As I sit in my library, surrounded on almost three walls by books on shelves—the almost third wall being the corner where the freestanding fireplace is, and the fourth being the wall with my recording studio gear under the windows overlooking the backyard—I think about reducing things down to their simplest aspects. We live in a world that's almost too overwhelming, too overstimulating. I say "almost" because much of the time we cope with it, or think we do. But simplicity is a thing we yearn for so much, so often, as antidote to the rush of daily commitments that we think we need to have, or must have, that we forget to just stop. Just. Stop. And that's the simplest thing of all. It's not complicated, it's not even hard—unless you have developed so much momentum around the "should"s and "have to!"s of life that you've forgotten how inessential most of them are.
I will gradually, over the course of the next few months, keep whittling away at this library, and paring it down to essentials. I'll sell off some of the books I don't think I'll ever read again, or can replace if I ever need to. Some books never go away, after all. What I'll keep will bne the irreplaceable and the beautiful and unusual. I'll be doing the same to the whole house. This is my parents' house that I'm living in for now, and that I will be living in for several more months, as we gradually clear it out and get it ready for eventual sale. And then I'll find someplace else to live, as lightly as possible, and travel, and move on.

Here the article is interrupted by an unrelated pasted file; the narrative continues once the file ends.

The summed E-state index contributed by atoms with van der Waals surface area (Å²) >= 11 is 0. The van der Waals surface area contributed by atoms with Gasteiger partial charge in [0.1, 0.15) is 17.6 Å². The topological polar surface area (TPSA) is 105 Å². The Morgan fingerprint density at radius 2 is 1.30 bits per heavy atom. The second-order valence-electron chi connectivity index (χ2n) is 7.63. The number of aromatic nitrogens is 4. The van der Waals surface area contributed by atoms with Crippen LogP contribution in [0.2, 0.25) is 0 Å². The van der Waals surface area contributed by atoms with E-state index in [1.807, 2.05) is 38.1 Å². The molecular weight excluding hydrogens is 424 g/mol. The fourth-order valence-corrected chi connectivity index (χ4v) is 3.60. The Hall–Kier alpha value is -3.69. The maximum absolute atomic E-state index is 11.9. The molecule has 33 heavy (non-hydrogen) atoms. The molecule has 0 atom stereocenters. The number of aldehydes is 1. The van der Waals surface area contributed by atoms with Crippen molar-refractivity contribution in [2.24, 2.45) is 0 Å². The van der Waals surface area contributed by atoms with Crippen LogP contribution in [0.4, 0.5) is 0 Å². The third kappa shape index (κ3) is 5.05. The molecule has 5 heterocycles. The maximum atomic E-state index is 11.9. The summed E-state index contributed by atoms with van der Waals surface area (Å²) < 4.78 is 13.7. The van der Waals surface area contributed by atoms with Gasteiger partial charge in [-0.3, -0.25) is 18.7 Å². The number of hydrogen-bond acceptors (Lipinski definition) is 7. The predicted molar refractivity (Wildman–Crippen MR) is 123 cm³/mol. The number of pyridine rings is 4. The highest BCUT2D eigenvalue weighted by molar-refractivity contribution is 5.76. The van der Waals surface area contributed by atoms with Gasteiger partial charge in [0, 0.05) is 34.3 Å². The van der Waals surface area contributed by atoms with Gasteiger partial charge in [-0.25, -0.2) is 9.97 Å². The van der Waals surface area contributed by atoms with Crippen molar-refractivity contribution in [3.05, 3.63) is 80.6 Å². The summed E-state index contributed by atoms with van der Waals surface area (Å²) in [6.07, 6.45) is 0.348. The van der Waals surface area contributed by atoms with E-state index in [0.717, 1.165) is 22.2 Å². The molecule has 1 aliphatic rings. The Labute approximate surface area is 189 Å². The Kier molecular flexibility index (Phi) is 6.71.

French author Antoine de Saint-Exupéry defined perfection as that which is achieved "not when nothing more can be added, but when nothing more can be taken away." These words eloquently embody the call to simplicity in photography and art—and in life and faith, as well.
Photography, unlike most other arts, involves at its essence the stripping away of the superfluous. While the painter begins with a blank canvas, to which paint is added, the photographer starts with everything—an infinitely crowded canvas, as it were—and progressively removes various elements. To the photographer, every great scene to be photographed already exists somewhere in the world; the challenge lies in deciding where to point the camera and then eliminating from the field of view everything that does not contribute to the desired result. —Micah Marty, Photographer's Introduction to When True SImplicity Is Gained: Finding spiritual clarity in a complex world, by Martin Marty and Micah Marty
Saint-Exupéry's idea of perfection is elegant and simple, and resonates with me as a poet and artist. Marty's description of the nature of photography also resonates well with me. In both photography and poetry, I feel called to simplicity. As a poet I most drawn to small elegant forms such as haiku, which are both simple and, on a deeper layer, resonant and complex.
Perfection is stripping away, not adding to. Not reductionism, which is reducing things to nothing by way of analysis, but to that point where "nothing more can be taken away." The master sculptor, when asked how he can create such beauty from a block of marble, said, I just take away everything that's not the statue. He sees the finished piece inside the block, and removes the rest. The photographer crops and frames the image so that nothing that's not the photo is inside the frame. It's a focusing-inward, a cleansing.
In life and art, then, taking away the inessential is the road to simplicity, and perfection.
Perfection is achieved, not when there is nothing more to add, but when there is nothing left to take away.